What types of drinks did old La Crosse bottling companies produce? Perhaps sodas we can imagine, such as Lemon Drop, Root Beer, Orange Crush, or Ginger Ale. However, there were also sodas that we maybe can’t imagine, like Egg or Chocolate Cream.
The first bottling company—G. Carl & Co.—opened in La Crosse in 1870. This was a popular type of business well into the 1960s, just one of the many that started in the boom of small businesses that opened in La Crosse with the collapse of the lumber industry in the 1890s. The four bottles pictured here all contained mineral waters and sodas produced by a La Crosse bottling company. They represent four companies: G. Carl & Co., Gateway City, Riverside Bottling, and the La Crosse Bottling Works. All are now in the collection of the La Crosse County Historical Society.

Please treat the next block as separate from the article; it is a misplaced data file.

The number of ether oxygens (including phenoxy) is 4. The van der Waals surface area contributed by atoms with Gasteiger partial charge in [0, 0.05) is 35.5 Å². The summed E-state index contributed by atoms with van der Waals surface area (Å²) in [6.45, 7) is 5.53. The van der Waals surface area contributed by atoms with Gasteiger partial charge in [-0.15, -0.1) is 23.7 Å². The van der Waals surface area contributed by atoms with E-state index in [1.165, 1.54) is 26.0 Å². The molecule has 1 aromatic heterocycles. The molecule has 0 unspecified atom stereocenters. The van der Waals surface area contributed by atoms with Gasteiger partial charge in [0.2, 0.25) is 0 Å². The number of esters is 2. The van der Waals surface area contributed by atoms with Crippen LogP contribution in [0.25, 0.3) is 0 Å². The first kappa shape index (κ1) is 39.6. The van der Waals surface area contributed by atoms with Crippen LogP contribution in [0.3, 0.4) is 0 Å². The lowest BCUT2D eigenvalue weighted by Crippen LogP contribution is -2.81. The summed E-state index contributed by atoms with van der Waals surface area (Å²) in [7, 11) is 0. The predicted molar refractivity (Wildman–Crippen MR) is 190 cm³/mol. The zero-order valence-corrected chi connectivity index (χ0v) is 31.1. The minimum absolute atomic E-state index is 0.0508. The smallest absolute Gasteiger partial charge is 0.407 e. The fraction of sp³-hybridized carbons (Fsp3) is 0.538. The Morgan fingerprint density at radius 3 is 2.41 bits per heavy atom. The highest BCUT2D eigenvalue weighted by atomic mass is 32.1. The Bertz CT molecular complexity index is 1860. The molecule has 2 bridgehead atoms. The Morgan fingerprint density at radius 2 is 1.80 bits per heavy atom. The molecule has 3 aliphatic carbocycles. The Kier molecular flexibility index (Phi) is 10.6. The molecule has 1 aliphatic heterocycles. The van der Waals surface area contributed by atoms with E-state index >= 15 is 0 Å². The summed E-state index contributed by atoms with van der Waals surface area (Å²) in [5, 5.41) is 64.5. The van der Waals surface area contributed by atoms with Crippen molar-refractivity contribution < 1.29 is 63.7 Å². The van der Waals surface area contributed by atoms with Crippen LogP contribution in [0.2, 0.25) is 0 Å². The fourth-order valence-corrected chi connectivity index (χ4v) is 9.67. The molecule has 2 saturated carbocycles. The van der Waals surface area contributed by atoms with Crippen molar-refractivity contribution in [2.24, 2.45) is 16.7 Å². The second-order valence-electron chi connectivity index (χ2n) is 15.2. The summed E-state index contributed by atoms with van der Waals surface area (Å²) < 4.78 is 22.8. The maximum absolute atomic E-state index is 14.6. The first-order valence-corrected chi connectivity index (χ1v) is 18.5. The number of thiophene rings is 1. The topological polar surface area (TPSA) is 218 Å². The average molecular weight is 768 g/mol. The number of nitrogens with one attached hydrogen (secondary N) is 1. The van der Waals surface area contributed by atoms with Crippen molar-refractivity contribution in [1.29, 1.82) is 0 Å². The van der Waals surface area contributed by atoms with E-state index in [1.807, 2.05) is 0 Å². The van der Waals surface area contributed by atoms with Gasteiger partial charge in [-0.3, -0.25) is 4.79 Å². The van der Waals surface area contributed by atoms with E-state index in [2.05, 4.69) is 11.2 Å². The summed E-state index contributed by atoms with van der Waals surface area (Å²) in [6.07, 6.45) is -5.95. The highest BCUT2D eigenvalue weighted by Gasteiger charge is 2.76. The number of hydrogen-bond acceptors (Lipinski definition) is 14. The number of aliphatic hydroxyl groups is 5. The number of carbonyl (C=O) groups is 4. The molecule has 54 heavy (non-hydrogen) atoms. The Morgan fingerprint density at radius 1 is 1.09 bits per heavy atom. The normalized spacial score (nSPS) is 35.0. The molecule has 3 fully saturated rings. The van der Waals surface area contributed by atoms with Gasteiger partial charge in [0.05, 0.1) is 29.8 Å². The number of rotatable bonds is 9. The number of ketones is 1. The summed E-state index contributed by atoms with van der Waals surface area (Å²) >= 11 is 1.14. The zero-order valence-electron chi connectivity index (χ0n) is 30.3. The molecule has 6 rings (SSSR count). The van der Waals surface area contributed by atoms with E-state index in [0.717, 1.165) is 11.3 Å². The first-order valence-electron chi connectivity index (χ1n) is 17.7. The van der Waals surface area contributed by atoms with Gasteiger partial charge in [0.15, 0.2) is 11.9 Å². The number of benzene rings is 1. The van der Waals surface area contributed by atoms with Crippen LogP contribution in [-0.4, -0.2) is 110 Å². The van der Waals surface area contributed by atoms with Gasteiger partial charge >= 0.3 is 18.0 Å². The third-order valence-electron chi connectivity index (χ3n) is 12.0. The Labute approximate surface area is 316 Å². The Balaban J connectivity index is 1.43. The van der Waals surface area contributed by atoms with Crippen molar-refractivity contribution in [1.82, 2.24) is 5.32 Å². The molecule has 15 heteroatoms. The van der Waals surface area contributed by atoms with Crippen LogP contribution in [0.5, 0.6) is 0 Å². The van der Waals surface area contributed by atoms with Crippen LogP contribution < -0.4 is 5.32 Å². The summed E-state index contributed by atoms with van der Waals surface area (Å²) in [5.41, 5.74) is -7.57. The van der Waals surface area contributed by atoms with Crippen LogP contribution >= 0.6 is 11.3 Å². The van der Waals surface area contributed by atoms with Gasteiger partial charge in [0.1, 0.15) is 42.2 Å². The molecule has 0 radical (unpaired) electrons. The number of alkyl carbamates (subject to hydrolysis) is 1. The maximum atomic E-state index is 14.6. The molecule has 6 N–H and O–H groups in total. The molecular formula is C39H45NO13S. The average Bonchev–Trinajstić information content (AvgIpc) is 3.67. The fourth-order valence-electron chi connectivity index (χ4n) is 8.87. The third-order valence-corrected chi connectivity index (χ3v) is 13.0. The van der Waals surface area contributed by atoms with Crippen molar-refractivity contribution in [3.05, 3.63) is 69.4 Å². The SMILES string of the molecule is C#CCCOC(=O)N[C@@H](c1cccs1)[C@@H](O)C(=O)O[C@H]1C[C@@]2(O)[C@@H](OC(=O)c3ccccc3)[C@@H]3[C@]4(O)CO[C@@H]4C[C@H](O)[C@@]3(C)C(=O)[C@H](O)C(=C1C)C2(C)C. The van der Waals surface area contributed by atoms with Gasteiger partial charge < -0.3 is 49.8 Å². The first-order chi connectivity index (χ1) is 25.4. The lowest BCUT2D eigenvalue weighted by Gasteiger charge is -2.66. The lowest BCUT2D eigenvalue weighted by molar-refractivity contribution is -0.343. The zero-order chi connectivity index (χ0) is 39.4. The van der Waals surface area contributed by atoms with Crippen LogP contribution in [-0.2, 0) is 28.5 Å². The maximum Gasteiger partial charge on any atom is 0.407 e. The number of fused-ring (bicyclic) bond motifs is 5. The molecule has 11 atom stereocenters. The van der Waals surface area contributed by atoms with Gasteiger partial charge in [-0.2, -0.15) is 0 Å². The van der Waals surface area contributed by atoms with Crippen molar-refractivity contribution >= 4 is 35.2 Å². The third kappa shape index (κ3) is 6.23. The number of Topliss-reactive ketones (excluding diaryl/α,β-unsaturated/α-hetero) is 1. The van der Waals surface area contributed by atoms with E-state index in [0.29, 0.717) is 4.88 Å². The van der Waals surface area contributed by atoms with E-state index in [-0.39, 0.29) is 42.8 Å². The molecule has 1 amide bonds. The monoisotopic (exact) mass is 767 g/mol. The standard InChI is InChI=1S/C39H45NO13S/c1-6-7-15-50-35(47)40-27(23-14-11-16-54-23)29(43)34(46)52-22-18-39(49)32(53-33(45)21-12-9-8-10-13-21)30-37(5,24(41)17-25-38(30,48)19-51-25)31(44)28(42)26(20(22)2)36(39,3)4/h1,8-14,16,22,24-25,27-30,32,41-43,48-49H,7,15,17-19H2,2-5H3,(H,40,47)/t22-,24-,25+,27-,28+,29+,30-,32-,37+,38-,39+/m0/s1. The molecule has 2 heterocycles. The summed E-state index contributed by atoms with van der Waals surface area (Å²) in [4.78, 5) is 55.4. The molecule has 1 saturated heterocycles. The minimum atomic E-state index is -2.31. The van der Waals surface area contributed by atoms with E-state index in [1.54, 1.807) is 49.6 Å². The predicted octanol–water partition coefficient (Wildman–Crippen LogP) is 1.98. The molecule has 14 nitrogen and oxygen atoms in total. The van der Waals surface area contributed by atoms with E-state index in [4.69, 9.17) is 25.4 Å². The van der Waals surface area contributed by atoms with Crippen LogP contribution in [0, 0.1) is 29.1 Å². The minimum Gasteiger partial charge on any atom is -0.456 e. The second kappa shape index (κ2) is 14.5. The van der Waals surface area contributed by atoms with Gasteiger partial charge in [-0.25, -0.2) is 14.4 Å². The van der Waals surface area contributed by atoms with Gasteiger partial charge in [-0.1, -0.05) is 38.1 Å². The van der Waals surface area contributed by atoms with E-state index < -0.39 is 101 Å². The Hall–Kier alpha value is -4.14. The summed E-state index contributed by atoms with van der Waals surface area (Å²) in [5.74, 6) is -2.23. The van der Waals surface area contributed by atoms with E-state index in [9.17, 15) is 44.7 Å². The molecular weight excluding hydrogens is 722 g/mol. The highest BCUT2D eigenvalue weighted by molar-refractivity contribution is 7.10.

Consumers used to buy their soda, drink it, and return the empty glass bottle to the company that owned it. From there it would be washed and rebottled with a new drink. Because of this, the glass was thicker and higher quality than glass bottles we think of today, and the bottles all proclaimed the name of the company that owned them in embossed glass (as seen in the picture).
By the 1920s, it became increasingly difficult for bottling companies to collect their used bottles. Manufacturers began to mass-produce cheaper, one-time use bottles. This caused sodas to be sold at a higher cost, and shape the tradition we have today of using a plastic soda bottle once before disposing of it, whether by throwing it in the street or recycling it—but never reusing it.
Though none of these La Crosse bottling companies exist today, the bottles survive as artifacts from the past. They will be displayed beside a work of art produced by Roger Bouley, who is using the bottles and their local history as his inspiration. This will be part of the exhibition “[art]ifact: Where History Meets Art,” which will be at the Pump House Regional Arts Center from February 26through April 16. “[art]ifact” is a collaboration of the Pump House, the UW-L Public History Program and the La Crosse County Historical Society.
This article was originally featured in the La Crosse Tribune.